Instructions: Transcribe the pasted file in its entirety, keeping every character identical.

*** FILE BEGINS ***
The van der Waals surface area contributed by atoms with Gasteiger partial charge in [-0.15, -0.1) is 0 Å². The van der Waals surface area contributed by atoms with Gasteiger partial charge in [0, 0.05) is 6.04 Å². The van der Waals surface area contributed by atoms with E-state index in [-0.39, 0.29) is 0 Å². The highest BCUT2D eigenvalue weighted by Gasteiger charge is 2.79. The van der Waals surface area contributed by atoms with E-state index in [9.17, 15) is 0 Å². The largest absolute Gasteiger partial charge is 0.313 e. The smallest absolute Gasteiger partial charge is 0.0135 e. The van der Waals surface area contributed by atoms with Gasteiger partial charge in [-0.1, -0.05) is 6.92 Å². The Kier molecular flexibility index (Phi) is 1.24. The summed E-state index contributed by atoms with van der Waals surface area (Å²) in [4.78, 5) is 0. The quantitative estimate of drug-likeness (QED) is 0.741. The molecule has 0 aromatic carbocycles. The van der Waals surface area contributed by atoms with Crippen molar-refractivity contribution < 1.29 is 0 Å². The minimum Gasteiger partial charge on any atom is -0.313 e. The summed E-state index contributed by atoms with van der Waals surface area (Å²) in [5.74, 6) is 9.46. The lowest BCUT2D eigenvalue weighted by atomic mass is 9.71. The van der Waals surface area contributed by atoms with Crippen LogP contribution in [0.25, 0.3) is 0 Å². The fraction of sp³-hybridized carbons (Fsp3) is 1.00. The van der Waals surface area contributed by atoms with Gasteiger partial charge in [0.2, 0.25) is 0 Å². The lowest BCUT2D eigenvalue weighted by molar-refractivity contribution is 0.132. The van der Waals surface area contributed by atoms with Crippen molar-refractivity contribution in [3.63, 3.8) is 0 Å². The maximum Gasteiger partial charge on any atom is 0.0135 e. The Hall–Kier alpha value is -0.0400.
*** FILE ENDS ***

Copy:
The van der Waals surface area contributed by atoms with Gasteiger partial charge in [-0.15, -0.1) is 0 Å². The van der Waals surface area contributed by atoms with Gasteiger partial charge in [0, 0.05) is 6.04 Å². The van der Waals surface area contributed by atoms with E-state index in [-0.39, 0.29) is 0 Å². The highest BCUT2D eigenvalue weighted by Gasteiger charge is 2.79. The van der Waals surface area contributed by atoms with E-state index in [9.17, 15) is 0 Å². The largest absolute Gasteiger partial charge is 0.313 e. The smallest absolute Gasteiger partial charge is 0.0135 e. The van der Waals surface area contributed by atoms with Gasteiger partial charge in [-0.1, -0.05) is 6.92 Å². The Kier molecular flexibility index (Phi) is 1.24. The summed E-state index contributed by atoms with van der Waals surface area (Å²) in [4.78, 5) is 0. The quantitative estimate of drug-likeness (QED) is 0.741. The molecule has 0 aromatic carbocycles. The van der Waals surface area contributed by atoms with Crippen molar-refractivity contribution < 1.29 is 0 Å². The minimum Gasteiger partial charge on any atom is -0.313 e. The summed E-state index contributed by atoms with van der Waals surface area (Å²) in [5.74, 6) is 9.46. The lowest BCUT2D eigenvalue weighted by atomic mass is 9.71. The van der Waals surface area contributed by atoms with Crippen LogP contribution in [0.25, 0.3) is 0 Å². The fraction of sp³-hybridized carbons (Fsp3) is 1.00. The van der Waals surface area contributed by atoms with Gasteiger partial charge in [0.2, 0.25) is 0 Å². The lowest BCUT2D eigenvalue weighted by molar-refractivity contribution is 0.132. The van der Waals surface area contributed by atoms with Crippen molar-refractivity contribution in [3.63, 3.8) is 0 Å². The maximum Gasteiger partial charge on any atom is 0.0135 e. The Hall–Kier alpha value is -0.0400.